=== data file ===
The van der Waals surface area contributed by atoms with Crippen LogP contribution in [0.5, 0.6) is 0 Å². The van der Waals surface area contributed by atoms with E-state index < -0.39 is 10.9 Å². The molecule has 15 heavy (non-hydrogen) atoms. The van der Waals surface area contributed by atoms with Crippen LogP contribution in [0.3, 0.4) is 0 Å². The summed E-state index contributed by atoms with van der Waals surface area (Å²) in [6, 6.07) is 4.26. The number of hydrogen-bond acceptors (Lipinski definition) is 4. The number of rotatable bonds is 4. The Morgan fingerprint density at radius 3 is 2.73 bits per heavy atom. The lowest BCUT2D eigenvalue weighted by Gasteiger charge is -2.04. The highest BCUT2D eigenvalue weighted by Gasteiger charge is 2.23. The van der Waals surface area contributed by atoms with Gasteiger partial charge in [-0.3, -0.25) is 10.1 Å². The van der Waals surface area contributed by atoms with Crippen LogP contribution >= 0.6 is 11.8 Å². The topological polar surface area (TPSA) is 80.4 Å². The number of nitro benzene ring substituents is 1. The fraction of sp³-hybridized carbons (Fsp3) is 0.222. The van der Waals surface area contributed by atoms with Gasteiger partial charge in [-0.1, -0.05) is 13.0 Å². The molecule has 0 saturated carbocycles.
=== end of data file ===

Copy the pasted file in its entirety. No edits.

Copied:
The van der Waals surface area contributed by atoms with Crippen LogP contribution in [0.5, 0.6) is 0 Å². The van der Waals surface area contributed by atoms with E-state index < -0.39 is 10.9 Å². The molecule has 15 heavy (non-hydrogen) atoms. The van der Waals surface area contributed by atoms with Crippen LogP contribution in [0.3, 0.4) is 0 Å². The summed E-state index contributed by atoms with van der Waals surface area (Å²) in [6, 6.07) is 4.26. The number of hydrogen-bond acceptors (Lipinski definition) is 4. The number of rotatable bonds is 4. The Morgan fingerprint density at radius 3 is 2.73 bits per heavy atom. The lowest BCUT2D eigenvalue weighted by Gasteiger charge is -2.04. The highest BCUT2D eigenvalue weighted by Gasteiger charge is 2.23. The van der Waals surface area contributed by atoms with Gasteiger partial charge in [-0.3, -0.25) is 10.1 Å². The van der Waals surface area contributed by atoms with Crippen LogP contribution >= 0.6 is 11.8 Å². The topological polar surface area (TPSA) is 80.4 Å². The number of nitro benzene ring substituents is 1. The fraction of sp³-hybridized carbons (Fsp3) is 0.222. The van der Waals surface area contributed by atoms with Gasteiger partial charge in [-0.1, -0.05) is 13.0 Å². The molecule has 0 saturated carbocycles.